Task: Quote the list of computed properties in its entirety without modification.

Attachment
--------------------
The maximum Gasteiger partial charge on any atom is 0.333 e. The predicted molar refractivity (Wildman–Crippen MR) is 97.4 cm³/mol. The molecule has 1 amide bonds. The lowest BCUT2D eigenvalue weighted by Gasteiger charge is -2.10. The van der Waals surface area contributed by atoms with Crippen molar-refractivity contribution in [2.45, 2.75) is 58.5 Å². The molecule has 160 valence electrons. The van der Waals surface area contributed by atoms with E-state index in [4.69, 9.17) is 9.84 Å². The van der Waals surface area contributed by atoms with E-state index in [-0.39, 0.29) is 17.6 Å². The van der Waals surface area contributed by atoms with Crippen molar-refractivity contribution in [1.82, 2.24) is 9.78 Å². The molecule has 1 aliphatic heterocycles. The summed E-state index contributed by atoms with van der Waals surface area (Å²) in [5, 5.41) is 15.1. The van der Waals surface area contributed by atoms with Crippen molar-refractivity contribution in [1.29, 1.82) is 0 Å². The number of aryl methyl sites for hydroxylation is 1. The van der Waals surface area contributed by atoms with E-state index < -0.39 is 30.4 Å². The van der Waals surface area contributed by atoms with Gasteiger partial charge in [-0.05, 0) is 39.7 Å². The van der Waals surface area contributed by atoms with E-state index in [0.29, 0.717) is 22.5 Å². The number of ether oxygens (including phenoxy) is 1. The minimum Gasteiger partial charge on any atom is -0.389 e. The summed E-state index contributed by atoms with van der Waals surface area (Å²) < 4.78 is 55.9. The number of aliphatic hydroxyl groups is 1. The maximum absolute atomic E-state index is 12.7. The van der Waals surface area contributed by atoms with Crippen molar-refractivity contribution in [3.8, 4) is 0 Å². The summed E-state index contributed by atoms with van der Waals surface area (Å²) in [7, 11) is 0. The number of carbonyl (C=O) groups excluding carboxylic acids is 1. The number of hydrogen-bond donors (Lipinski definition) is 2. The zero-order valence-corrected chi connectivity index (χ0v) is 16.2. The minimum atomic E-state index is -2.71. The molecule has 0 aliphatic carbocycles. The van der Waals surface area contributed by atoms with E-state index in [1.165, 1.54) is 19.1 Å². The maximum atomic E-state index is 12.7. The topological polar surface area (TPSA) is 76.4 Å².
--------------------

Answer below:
The maximum Gasteiger partial charge on any atom is 0.333 e. The predicted molar refractivity (Wildman–Crippen MR) is 97.4 cm³/mol. The molecule has 1 amide bonds. The lowest BCUT2D eigenvalue weighted by Gasteiger charge is -2.10. The van der Waals surface area contributed by atoms with Crippen molar-refractivity contribution in [2.45, 2.75) is 58.5 Å². The molecule has 160 valence electrons. The van der Waals surface area contributed by atoms with E-state index in [4.69, 9.17) is 9.84 Å². The van der Waals surface area contributed by atoms with E-state index in [-0.39, 0.29) is 17.6 Å². The van der Waals surface area contributed by atoms with Crippen molar-refractivity contribution in [1.82, 2.24) is 9.78 Å². The molecule has 1 aliphatic heterocycles. The summed E-state index contributed by atoms with van der Waals surface area (Å²) in [5, 5.41) is 15.1. The van der Waals surface area contributed by atoms with Crippen molar-refractivity contribution in [1.29, 1.82) is 0 Å². The number of aryl methyl sites for hydroxylation is 1. The van der Waals surface area contributed by atoms with E-state index < -0.39 is 30.4 Å². The van der Waals surface area contributed by atoms with Gasteiger partial charge in [-0.05, 0) is 39.7 Å². The van der Waals surface area contributed by atoms with E-state index in [0.29, 0.717) is 22.5 Å². The number of ether oxygens (including phenoxy) is 1. The minimum Gasteiger partial charge on any atom is -0.389 e. The summed E-state index contributed by atoms with van der Waals surface area (Å²) < 4.78 is 55.9. The number of aliphatic hydroxyl groups is 1. The maximum absolute atomic E-state index is 12.7. The van der Waals surface area contributed by atoms with Crippen molar-refractivity contribution in [3.8, 4) is 0 Å². The summed E-state index contributed by atoms with van der Waals surface area (Å²) in [7, 11) is 0. The number of carbonyl (C=O) groups excluding carboxylic acids is 1. The number of hydrogen-bond donors (Lipinski definition) is 2. The zero-order valence-corrected chi connectivity index (χ0v) is 16.2. The minimum atomic E-state index is -2.71. The molecule has 0 aliphatic carbocycles. The van der Waals surface area contributed by atoms with E-state index in [1.165, 1.54) is 19.1 Å². The maximum atomic E-state index is 12.7. The topological polar surface area (TPSA) is 76.4 Å².